More than 300 top soccer players from across Canada are in Saskatoon this week vying for the title of best amateur club in the country.
Canada Soccer’s Toyota National Championships Jubilee and Challenge Trophy tournaments are being held in the Bridge City over Thanksgiving, with games kicking off Wednesday behind the Henk Ruys Soccer Centre.
“This is the cream of the crop when it comes to amateur soccer,” said Lee Kormish, tournament chair.
Eight women’s soccer teams, including the Saskatoon-based SK Impact, will compete for the Jubilee Trophy while the men’s side Saskatoon Revolution will spar with nine other sides for the Challenge Trophy.
The tournament works in a round robin format, with the teams divided evenly between two groups. After playing every other team in the group, the top finishers will compete on Monday for the national titles.
This year marks the sixth time Saskatoon has hosted the tournament.
Kormish said the competition gives the Impact and Revolution a chance to showcase their skills to the broader community, while also helping generate interest in bringing higher levels of soccer to the city.
He said with attempts continuing to introduce a Canadian Premier League team to Saskatoon, a tournament such as the national championships is key.
“We just need to get the excitement going in this city and this tournament does that,” he said.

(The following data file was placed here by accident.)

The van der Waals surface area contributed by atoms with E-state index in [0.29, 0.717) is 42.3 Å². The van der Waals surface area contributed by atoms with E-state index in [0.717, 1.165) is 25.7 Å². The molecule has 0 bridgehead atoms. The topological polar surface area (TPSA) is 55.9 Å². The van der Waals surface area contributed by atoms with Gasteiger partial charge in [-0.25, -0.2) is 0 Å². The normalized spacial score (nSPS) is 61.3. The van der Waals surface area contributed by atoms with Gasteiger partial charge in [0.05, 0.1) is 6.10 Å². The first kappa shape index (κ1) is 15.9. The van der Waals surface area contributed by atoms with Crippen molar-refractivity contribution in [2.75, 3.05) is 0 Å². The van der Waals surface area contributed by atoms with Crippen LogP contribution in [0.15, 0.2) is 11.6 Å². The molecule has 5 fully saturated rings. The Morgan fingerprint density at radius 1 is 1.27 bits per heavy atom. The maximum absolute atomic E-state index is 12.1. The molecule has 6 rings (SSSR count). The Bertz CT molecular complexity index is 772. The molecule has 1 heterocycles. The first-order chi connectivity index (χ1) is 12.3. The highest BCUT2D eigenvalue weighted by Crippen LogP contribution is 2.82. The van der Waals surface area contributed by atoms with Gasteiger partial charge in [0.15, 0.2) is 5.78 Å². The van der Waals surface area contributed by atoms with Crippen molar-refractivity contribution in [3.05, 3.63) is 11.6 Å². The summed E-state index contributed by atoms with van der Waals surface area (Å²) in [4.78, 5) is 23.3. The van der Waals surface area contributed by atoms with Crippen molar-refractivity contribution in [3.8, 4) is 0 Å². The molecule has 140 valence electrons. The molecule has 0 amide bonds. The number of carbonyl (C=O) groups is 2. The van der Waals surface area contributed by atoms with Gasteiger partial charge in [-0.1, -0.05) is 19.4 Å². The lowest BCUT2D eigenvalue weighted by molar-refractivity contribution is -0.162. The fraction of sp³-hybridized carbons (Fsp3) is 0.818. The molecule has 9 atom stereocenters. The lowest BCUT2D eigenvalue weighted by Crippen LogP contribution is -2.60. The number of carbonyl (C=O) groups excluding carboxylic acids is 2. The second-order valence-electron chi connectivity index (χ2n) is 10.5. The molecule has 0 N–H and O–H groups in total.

Kormish added there’s an economic benefit to the tournament, with the players and staff visiting from coast-to-coast filling three downtown hotels and eating out at local establishments.
‘Goosebumps’ to compete for the title on home turf
Local players are excited about the opportunity to play for a national championship at home.
Jordian “Chico” Farahani, the captain of the Saskatoon Revolution, said the team has been working hard to prepare for the stiff competition by reviewing video clips of their opponents.
The 28-year-old centre-back, who played 22 games in Iceland in 2017 before returning to Canada, said he won’t be the only one with an international background.
“Most of these teams have former professionals,” he said.
“Fans can expect to see a very high level of soccer.”
He added there’s a lot of pride in playing on home turf.
“I get goosebumps,” Farahani said. “The last time I played a big tournament at home was when I captained the Huskies men’s soccer team to the 2014 Canada West title.”
The Canada Soccer Toyota National Championships wraps up Thanksgiving Monday with bronze and gold medal matches between the top finishers in each group. The full schedule can be found here.